Investment banks' analysts still setting sights on buy-side careers
Investment banks have increasingly been trying to convince their analysts and associates to stick around, but the lure of a job on the buy-side is still convincing Millennials to move after a couple of years.
Just 3% of investment banking analysts in the class of 2014 in the U.S. surveyed by recruitment firm Odyssey Search Partners said that they view a career in banking as a long-term option. Instead, the most desired career path was a move to private equity, followed by hedge funds and then a possible move to a start-up. Private equity firms have been targeting investment banking analysts ever-earlier - some times extending offers after just six months into their training programmes. Worryingly for banks, 48% of the class of 2015 said they would jump to the buy-side before their two-year training was up, compared to 34% of analysts who joined in 2014.
“The challenge for the investment banks is that most smart, graduating seniors interested in finance tend to only see investment banking as a stepping stone, rather than somewhere to build a career,” said Anthony Keizner, partner at Odyssey Search Partners. “As a consequence, when opportunities to join the buy side come up, whether it’s more sporadically on the public side or with the more structured private equity process, bankers are going to put their names forward to interview."
In 2014, most banks increased salaries for their junior bankers, but 2015 was all about rolling out schemes designed to placate and retain analysts, who are perceived as a bigger flight risk. In November, Goldman Sachs rolled out a scheme to promote all analysts to associate after two years - rather than the traditional three - something that was already in place at UBS and Citi. Credit Suisse, Barclays and Deutsche Bank have since unveiled fast-track programmes and Royal Bank of Scotland has just started promoting its analysts to associates after two years. This is on top of schemes like allowing analysts to take Saturday off or capping working hours.
“Efforts such as reducing Saturday workloads or allowing more time for philanthropic activities are appreciated but won’t stem the overall demand to move on,” said Keizner.
There are some misconceptions about the earning potential in private equity, however. One survey respondent commented rather frankly about moving to the buy side: “Half the hours, double the money, right?"
In fact, analyst salaries in private equity for those based in the U.S average out at $81.5k, according to figures from Preqin, with total cash remuneration of $116.3k. Associates bring in $190.5k annually on average, it suggests. Bankers who talk about money or lifestyle factors in an interview are unlikely to go far, however, says Keizner.
"‘Passion for investing’ is almost always something people are looking to uncover, and in reality, top-performing buy-side analysts tend to spend evenings and weekends working on ideas and reading about companies – because this is what they enjoy,” he said.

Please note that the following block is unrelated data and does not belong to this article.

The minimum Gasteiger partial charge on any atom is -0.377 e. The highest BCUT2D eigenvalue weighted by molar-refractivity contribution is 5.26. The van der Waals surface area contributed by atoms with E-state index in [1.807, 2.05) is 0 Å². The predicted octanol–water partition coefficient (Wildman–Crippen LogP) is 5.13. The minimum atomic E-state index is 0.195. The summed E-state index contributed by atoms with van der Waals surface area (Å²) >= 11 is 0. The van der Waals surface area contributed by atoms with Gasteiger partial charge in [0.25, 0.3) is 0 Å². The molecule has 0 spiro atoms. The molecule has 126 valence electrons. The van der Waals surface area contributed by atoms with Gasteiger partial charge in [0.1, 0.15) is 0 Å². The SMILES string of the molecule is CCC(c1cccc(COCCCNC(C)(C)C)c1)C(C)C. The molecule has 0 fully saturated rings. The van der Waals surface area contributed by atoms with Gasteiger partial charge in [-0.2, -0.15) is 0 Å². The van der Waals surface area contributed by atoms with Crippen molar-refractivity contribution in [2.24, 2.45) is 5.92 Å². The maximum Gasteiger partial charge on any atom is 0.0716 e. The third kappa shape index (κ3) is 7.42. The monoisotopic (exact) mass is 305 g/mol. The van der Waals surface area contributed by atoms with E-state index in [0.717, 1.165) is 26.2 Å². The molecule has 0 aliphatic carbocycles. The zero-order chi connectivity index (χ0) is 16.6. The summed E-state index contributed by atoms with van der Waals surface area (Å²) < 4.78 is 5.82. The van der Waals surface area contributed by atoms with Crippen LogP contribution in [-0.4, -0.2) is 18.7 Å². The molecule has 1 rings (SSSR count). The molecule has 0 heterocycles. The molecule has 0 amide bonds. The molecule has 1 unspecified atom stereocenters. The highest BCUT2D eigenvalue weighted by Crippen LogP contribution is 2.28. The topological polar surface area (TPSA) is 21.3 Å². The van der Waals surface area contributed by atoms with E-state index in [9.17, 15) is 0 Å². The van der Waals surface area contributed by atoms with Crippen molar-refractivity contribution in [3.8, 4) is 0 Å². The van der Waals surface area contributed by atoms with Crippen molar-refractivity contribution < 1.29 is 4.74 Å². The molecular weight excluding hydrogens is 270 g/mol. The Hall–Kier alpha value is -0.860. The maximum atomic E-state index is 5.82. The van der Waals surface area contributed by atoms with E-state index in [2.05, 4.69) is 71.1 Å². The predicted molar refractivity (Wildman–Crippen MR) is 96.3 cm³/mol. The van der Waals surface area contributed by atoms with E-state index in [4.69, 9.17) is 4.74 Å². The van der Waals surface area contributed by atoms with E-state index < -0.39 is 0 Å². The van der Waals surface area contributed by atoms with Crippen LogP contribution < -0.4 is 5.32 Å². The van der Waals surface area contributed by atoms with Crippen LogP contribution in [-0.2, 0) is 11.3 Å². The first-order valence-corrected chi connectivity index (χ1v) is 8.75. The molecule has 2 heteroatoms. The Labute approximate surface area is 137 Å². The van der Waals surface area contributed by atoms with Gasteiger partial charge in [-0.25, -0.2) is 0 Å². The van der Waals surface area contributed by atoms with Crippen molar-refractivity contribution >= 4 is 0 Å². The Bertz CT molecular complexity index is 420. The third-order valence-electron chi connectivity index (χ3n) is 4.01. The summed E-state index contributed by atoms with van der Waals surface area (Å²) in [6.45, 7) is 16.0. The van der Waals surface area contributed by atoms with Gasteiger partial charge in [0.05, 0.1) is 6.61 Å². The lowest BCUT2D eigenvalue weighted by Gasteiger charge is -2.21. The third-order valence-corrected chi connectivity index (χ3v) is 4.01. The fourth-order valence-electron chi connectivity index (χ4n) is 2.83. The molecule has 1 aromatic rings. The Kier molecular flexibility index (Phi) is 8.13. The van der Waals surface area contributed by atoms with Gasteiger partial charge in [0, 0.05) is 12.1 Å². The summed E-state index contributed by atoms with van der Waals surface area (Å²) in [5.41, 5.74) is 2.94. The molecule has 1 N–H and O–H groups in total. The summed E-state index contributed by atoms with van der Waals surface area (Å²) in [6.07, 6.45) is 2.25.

Pamela Golding, a vice president at Glocap Search, adds: “It seems like many candidates go into banking to learn a specific skill set and quite a few know their end goal is to get to the buy-side when they first join the investment bank,” Golding said. “Many others aren’t sure what they want to do after banking, but given how early the PE [recruitment] process launches each year, they make a decision to join the buy-side before really getting a chance to evaluate all their options, including banking,” she said.
Ultimately, for many junior investment bankers, it comes down to one word: compensation. Longer term, once carried interest starts kicking in - usually at associate level - PE simply offers more money. Carol Hartman, managing partner of the financial services practice, North America, at DHR International, said: “In the PE firms they quickly get carry, and that is never available in the banks,” she said. “They just make massively more money.”
Not that moving to PE is an easy option. One private equity firm with a graduate programme tells us that it gets 270 applications for every available role. Recruiters say that you have a 10% chance of even getting your resume through the first screening process.
Cogs in a wheel
Bankers who are getting real-deal experience with increasing responsibility, in teams they like and respect, might be more reluctant to leave, Keizner said.
On the flip side, those that describe their roles as ‘feeling like being cogs in a wheel,’ continually having to build models and prepare pitch books for deals that go nowhere, are the ones who are run fastest for the doors.
“Given the instability of the sell-side, and the overall weakness in the wider economy, we see buy-side candidates placing increasingly emphasizing stability factors like diversification of LPs and stickiness of capital, whereas previously factors that candidates would continually probe instead would be career opportunities – and compensation,” Keizner said.
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